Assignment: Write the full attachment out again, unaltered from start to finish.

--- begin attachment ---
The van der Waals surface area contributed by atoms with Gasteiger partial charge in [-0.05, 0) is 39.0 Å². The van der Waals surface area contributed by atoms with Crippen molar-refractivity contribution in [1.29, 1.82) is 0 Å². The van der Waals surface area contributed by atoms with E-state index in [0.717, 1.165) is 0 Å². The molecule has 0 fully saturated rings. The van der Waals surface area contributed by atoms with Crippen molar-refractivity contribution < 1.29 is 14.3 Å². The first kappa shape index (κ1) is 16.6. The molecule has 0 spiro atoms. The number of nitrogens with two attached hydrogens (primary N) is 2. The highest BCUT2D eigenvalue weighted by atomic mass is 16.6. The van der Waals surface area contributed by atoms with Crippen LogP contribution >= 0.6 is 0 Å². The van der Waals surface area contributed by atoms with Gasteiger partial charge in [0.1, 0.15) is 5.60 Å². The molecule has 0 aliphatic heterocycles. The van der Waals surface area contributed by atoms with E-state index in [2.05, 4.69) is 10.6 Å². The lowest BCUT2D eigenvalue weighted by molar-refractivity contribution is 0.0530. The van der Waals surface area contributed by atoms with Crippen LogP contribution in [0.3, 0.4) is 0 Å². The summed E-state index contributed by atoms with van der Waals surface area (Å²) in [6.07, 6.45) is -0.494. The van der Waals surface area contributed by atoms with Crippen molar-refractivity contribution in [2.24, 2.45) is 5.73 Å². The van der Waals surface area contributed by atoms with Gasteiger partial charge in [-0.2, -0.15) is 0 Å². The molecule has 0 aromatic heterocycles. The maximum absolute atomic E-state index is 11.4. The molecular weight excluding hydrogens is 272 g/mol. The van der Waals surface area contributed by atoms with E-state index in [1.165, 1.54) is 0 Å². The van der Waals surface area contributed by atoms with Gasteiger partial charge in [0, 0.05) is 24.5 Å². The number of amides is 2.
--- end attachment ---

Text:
The van der Waals surface area contributed by atoms with Gasteiger partial charge in [-0.05, 0) is 39.0 Å². The van der Waals surface area contributed by atoms with Crippen molar-refractivity contribution in [1.29, 1.82) is 0 Å². The van der Waals surface area contributed by atoms with E-state index in [0.717, 1.165) is 0 Å². The molecule has 0 fully saturated rings. The van der Waals surface area contributed by atoms with Crippen molar-refractivity contribution < 1.29 is 14.3 Å². The first kappa shape index (κ1) is 16.6. The molecule has 0 spiro atoms. The number of nitrogens with two attached hydrogens (primary N) is 2. The highest BCUT2D eigenvalue weighted by atomic mass is 16.6. The van der Waals surface area contributed by atoms with Crippen LogP contribution >= 0.6 is 0 Å². The van der Waals surface area contributed by atoms with Gasteiger partial charge in [0.1, 0.15) is 5.60 Å². The molecule has 0 aliphatic heterocycles. The van der Waals surface area contributed by atoms with E-state index in [2.05, 4.69) is 10.6 Å². The lowest BCUT2D eigenvalue weighted by molar-refractivity contribution is 0.0530. The van der Waals surface area contributed by atoms with Crippen LogP contribution in [0.3, 0.4) is 0 Å². The summed E-state index contributed by atoms with van der Waals surface area (Å²) in [6.07, 6.45) is -0.494. The van der Waals surface area contributed by atoms with Crippen molar-refractivity contribution in [2.24, 2.45) is 5.73 Å². The van der Waals surface area contributed by atoms with Gasteiger partial charge in [-0.2, -0.15) is 0 Å². The molecule has 0 aromatic heterocycles. The maximum absolute atomic E-state index is 11.4. The molecular weight excluding hydrogens is 272 g/mol. The van der Waals surface area contributed by atoms with E-state index in [1.165, 1.54) is 0 Å². The van der Waals surface area contributed by atoms with Gasteiger partial charge in [0, 0.05) is 24.5 Å². The number of amides is 2.